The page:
The Man Who Knew Too Much: The strange and Inventive Life of Robert Hooke, 1635 - 1703
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on 25 August 2016
James Gleick has taken a challenging task to write a concise and interesting biography of one of the greatest thinkers of all time - Isaac Newton. The book begins with Isaac's childhood and while reading it I had many times of understanding better on what grouds Newton made his far-reaching discoveries. The book has at times direct citations of Newton's own handwriting, which can be challenging to read because they are written in old style English. A whole chapter in the book is devoted to Principia but Newton's second major book Opticks is mentioned only briefly within the text.
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on 19 September 2013
Well researched with complex concepts explained simply. The book made me feel like I was alongside Newton as he wrestled with some of the greatest questions of the time, like quantifying the laws of motion, planetary movement and gravity attraction. Describes a lonely man, inpatient and untrusting but not egotistic, a very enquiring mind desperate for solutions necessitating the invention of new mathematical methods like calculus from first principles. Perhaps one of the greatest applied mathematicians of all time.
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on 22 August 2016
I thought this was a bit different from our usual treatment of Newton, enjoyable to read and not too long. It takes us a bit closer to Newton the person in a relatively short text. It's a really worthwhile contribution for those interested in Newton. I found it gave plenty to meditate on, suggesting that further study and thinking on Newton is likely to continue to unfold. It reminded me to try to read more of Newton's non-scientific writings.
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on 6 February 2013
Loved this book, well written, easy to follow, and made the life of Newton very enjoyable to read about.

Some books looking back on significant figures in history become a bit of a work to plough through, but this was compelling. I really enjoyed reading it, and got a lot out of it. If you want an overview of th elife of Newton in paperback then i recommend this book.
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on 18 September 2003
Isaac Newton. Indisputably one of the most gifted scientist of all time. The man invented calculus, brought experimental sceince to the masses, modelled the dynamic of nature with pen and paper. Now Glieck has brought out a book trying to introduce him to the non-scientific public, and he has a good stab at it. Unfortunately for Gleick is quite hard to get across just how much Newton did for the world in general and science in particular, especially when you're trying not to get technical (there are no equations in this. it's a "biography", not a histroy ofmathematics).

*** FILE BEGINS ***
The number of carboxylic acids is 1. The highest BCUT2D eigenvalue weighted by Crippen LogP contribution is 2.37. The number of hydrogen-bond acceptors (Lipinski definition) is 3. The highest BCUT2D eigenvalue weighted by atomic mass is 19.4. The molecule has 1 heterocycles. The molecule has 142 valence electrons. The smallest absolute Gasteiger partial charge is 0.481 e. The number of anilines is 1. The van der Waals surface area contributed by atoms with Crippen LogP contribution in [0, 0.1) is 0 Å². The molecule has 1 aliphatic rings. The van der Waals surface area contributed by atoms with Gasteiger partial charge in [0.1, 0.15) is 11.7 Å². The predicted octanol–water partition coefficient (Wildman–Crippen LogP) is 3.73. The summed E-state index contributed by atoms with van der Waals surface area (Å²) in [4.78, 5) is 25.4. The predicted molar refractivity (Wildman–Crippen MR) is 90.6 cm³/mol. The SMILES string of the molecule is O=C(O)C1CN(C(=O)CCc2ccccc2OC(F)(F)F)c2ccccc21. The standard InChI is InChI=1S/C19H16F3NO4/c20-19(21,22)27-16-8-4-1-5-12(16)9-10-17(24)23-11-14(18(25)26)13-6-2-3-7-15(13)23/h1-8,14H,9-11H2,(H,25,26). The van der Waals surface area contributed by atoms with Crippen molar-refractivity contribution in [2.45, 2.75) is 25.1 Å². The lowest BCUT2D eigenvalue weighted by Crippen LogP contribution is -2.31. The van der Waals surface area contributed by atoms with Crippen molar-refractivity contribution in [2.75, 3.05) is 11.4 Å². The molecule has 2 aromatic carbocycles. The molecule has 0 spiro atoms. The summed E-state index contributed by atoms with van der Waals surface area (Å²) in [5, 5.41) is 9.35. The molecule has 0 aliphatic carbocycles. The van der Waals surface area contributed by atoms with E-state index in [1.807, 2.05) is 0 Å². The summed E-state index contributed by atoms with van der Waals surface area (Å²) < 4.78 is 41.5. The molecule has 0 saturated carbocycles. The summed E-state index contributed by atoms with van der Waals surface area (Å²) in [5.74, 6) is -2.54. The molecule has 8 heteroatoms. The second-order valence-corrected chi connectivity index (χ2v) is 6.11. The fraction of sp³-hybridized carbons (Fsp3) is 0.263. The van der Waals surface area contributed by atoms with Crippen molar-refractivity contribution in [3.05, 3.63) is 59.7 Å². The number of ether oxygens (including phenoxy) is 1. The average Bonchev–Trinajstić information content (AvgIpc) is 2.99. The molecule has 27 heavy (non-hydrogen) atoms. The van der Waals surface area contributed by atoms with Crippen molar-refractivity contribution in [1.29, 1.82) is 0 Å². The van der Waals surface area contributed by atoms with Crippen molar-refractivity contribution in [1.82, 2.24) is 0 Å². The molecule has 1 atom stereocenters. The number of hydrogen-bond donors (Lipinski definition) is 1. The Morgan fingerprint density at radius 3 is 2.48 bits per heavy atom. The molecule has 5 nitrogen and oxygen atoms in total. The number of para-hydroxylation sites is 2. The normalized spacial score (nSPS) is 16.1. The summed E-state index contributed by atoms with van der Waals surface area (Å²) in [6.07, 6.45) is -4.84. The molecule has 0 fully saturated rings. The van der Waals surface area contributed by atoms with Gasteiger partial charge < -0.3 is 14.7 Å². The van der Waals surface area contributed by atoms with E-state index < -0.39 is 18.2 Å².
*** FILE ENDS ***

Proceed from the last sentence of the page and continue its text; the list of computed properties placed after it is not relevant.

Whilst the book certianly gives a good description of Newton's middle life (from starting at Cambridge to his move to London around the age of 50) the author seems to get so caught up in the ideology that Newton was God's gift to science, nature and the world in general that everything he says has to have a melodramatic and romantic twist. As a result you read the book feeling like you're floating from one anecdote to the next without being told any details or really being captured bythe story.
Newton was undoubtedlly one of the very few people in history who can make a claim to be part of the top intellectual echelons, but it's a shame this claim is done justice by the quality of this biography. It says nothing less than that about the man himself - Gleick quite obviously holds Newton with great reverance - but the stories and tales are told in such a round about way sometimes that you quite often nmiss the point.
Still, it does a good job of noting the impact he had on science, gives you an insight into his personality (one that common of geniuses in eras gone by) and does so without you needing to understand the maths. If that sounds like what you want, buy it.
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on 5 August 2007
From one of the best writers on science, a remarkable portrait of Isaac Newton. The man who changed our understanding of the universe, of science and of faith. Isaac Newton was the chief architect of the modern world. He answered the ancient philosophical riddles of light and motion; he effectively discovered gravity; he salvaged the terms 'time', 'space', 'motion' and 'place' from the haze of everyday language, standardized them and married them, each to the other, constructing an edifice that made knowledge a thing of substance: quantative and exact. Creation, Newton demonstrated, unfolds from simple rules, patterns iterated over unlimited distances. What Newton learned remains the essence of what we know. Newton's laws are our laws. When we speak of momentum, of forces and masses, we are seeing the world as Newtonians.

When we seek mathematical laws for economic cycles and human behaviour, we stand on Newton's shoulders. Our very deeming the universe as solvable is his legacy. This was the achievement of a reclusive professor, recondite theologian and fervent alchemist. A man, who feared the light of exposure, shrank from controversy and seldom published his work....a great read!